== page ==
Malignant Thyroid Nodules Less Common But More Aggressive With Age

Erik K. Alexander, MD FACP Chief, Thyroid Section, Division of Endocrinology Brigham & Women's Hospital Associate Professor of Medicine, Harvard Medical School

Dr. Erik Alexander

MedicalResearch.com Interview with:
Dr. Erik K. Alexander, MD FACP
Chief, Thyroid Section, Division of Endocrinology
Brigham & Women’s Hospital
Associate Professor of Medicine, Harvard Medical School

Medical Research: What is the background for this study? What are the main findings?

Dr. Alexander: Thyroid nodular disease has become an increasingly common medical illness, with prevalence reported to range between 26-67% in the adult.  Though advancing age is known to influence the formation of thyroid nodules, their precise relationship remains unclear.  Furthermore, it is uncertain whether age influences the risk that any thyroid nodule may prove cancerous.  Thus we conducted a study to determine the impact of patient age on nodule formation, the number of thyroid nodules, and risk of thyroid malignancy.

Medical Research:  What are the main findings?

Dr. Alexander: Our study is a prospective cohort analysis of consecutive adults who presented for evaluation of nodular disease from 1995-2011 at Brigham and Women’s Hospital, Boston, MA.  6,391 patients underwent thyroid ultrasound and fine needle aspiration that resulted in 12,115 thyroid nodules ≥1 cm.  Patients were stratified into six age groups and compared using sonographic, cytologic, and histologic endpoints.
We found that the prevalence of thyroid nodular disease increases with advancing age.  The mean number of nodules at presentation increased from 1.5 in the youngest cohort (ages 20–30) to 2.2 in the oldest cohort (>70 years).  In contrast, the risk for malignancy in a newly identified nodule declined with advancing age.  Thyroid cancer incidence per patient was 22.9% in the youngest cohort, but 12.6% in the oldest cohort.  Despite a lower likelihood of malignancy, identified cancers in older patients demonstrated a more aggressive cancer subtype.  While nearly all malignancies in younger patients were well-differentiated, older patients were more likely to have higher risk papillary thyroid cancer variants, poorly differentiated cancer, or anaplastic carcinoma.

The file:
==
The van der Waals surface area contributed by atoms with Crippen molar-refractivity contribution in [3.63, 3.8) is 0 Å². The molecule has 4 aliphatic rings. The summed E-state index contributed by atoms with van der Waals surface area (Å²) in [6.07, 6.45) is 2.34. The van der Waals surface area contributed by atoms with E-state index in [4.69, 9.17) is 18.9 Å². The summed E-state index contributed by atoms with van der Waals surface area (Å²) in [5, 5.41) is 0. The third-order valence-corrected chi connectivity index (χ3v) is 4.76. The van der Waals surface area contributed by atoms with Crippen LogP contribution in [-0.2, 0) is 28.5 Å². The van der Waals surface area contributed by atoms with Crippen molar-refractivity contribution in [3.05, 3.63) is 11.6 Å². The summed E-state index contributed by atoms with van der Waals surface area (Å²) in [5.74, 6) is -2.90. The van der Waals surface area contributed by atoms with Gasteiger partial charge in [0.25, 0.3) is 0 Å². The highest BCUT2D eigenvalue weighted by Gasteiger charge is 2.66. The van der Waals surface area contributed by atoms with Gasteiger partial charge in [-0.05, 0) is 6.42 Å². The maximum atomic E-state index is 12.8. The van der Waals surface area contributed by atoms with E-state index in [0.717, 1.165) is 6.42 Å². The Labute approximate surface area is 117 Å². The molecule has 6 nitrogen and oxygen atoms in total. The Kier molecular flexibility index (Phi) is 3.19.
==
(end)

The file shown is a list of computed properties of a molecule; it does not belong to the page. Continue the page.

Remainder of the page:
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Practical Approach to Management of Incidental Thyroid Nodules

Dr. Jenny Hoang MBBS (Hons) Associate Professor of Radiology and Radiation Oncology Duke University Medical CenterMedicalResearch.com Interview with:
Dr. Jenny Hoang MBBS (Hons)

Associate Professor of Radiology and Radiation Oncology
Duke University Medical Center

 

Medical Research: What is the background for this study? What are the main findings?

Dr. Hoang: The incidental thyroid nodule (ITN) is a very common finding on imaging studies of the neck, chest and cervical spine. The workup of incidental thyroid nodules has led to increased costs from additional procedures and in some cases to increased risk to the patient. Physicians are concerned about the risk of malignancy and a delayed cancer diagnosis, but the majority of incidental thyroid nodules are benign and small incidental thyroid malignancies typically have indolent behavior.

The American College of Radiology (ACR) formed the Incidental Thyroid Findings Committee to derive a practical approach to managing ITNs on CT, MRI, nuclear medicine, and ultrasound studies. This white paper describes consensus recommendations representing the Committee’s review of the literature and their practice experience. Continue reading